Week 50a: Woolgather - Disenchantment EP

(This is week 50a of my 52 Austin CD Reviews in 52 Weeks Project) 
“Now I’ve said too much / You’re wearing your soul like a burden.” – Per Se

Disenchantment EP

What’s in a name? Woolgather. I had to see what that meant. After a bit of help from my friend “Mr. Google” I learned that the term refers to the act of idle daydreaming.

Not a bad name for a band who has a progressive rock sound akin to Evanescence and a vocalist that reminds me of Maynard James Keenan (Tool).  The band is much more raw than those examples, though.

The three tracks that make up the Disenchantment EP are a nice introduction to the band. Upon writing this I realized that this is actually a 2007 release and they have since released a full-length in Nov 2009 (Programmes, Vol. I - The Pleasure Principle) and plan on releasing a new album entitled Programmes: Vol. II - The Reality Principle at some point in the near future.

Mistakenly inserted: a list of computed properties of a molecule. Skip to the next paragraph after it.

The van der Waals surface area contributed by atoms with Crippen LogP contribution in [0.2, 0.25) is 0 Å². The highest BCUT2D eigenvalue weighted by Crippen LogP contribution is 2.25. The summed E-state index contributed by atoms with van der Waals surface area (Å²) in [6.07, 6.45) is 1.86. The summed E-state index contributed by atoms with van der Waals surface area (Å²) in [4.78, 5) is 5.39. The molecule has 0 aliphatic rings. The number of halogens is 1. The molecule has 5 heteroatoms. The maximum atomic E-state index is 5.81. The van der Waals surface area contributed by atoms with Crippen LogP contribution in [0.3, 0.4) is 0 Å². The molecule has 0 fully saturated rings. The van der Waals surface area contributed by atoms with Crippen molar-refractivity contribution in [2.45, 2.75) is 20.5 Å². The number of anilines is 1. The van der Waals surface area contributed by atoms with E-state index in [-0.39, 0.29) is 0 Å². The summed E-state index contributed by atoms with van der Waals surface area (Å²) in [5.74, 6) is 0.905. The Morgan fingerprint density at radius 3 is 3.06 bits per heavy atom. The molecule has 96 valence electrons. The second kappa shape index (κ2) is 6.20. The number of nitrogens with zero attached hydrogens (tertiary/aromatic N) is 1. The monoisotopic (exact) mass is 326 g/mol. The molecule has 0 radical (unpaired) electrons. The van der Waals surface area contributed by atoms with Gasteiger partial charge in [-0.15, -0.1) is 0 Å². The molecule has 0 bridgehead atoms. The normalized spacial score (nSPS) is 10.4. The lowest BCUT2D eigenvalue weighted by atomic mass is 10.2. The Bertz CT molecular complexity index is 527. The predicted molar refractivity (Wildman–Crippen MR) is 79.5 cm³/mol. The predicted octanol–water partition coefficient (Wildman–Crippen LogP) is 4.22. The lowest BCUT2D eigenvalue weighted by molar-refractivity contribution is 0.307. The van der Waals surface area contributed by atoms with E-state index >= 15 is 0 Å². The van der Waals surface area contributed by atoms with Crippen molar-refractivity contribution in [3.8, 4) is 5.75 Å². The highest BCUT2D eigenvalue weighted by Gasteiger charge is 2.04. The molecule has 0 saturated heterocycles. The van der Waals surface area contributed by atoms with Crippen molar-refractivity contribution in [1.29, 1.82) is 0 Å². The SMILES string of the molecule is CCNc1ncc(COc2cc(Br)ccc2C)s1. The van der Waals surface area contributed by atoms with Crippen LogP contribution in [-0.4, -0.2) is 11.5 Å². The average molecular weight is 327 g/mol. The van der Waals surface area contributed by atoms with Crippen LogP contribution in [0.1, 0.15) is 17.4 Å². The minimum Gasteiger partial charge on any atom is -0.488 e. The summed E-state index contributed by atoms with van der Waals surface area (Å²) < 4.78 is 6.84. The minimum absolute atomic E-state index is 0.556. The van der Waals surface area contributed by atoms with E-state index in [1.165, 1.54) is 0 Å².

So… why am I reviewing this?  Well… a few months ago I was encountering another late night on Red River in Austin and I popped into the Red Eyed Fly for last call and to see how the night turned out. I met one of the members of Woolgather and he handed me this EP.

The EP is a sonic adventure that flows with a kind of ambient and haunting feel throughout. It’s a three-song 26-minute effort as the shortest song comes in close to nine minutes. “Kite” kicks things off with a Heart “Baracuda” baseline backing up a crawling Alice In Chains vocal delivery (think “Rooster”).  “Shuttle” keeps the rhythm going with a soft electric guitar flow.  The final track “Per Se” completes the three-song journey. 

Now that I do some research, I find their 2009 release Programmes, Vol. I - The Pleasure Principle is available as a free download at  Find them online at or Facebook or MySpace.

August 12, 2010

HAAM & AAMP Founder, Aaron Williams Passes Away

(Press Release from Austin Art & Music Partnership)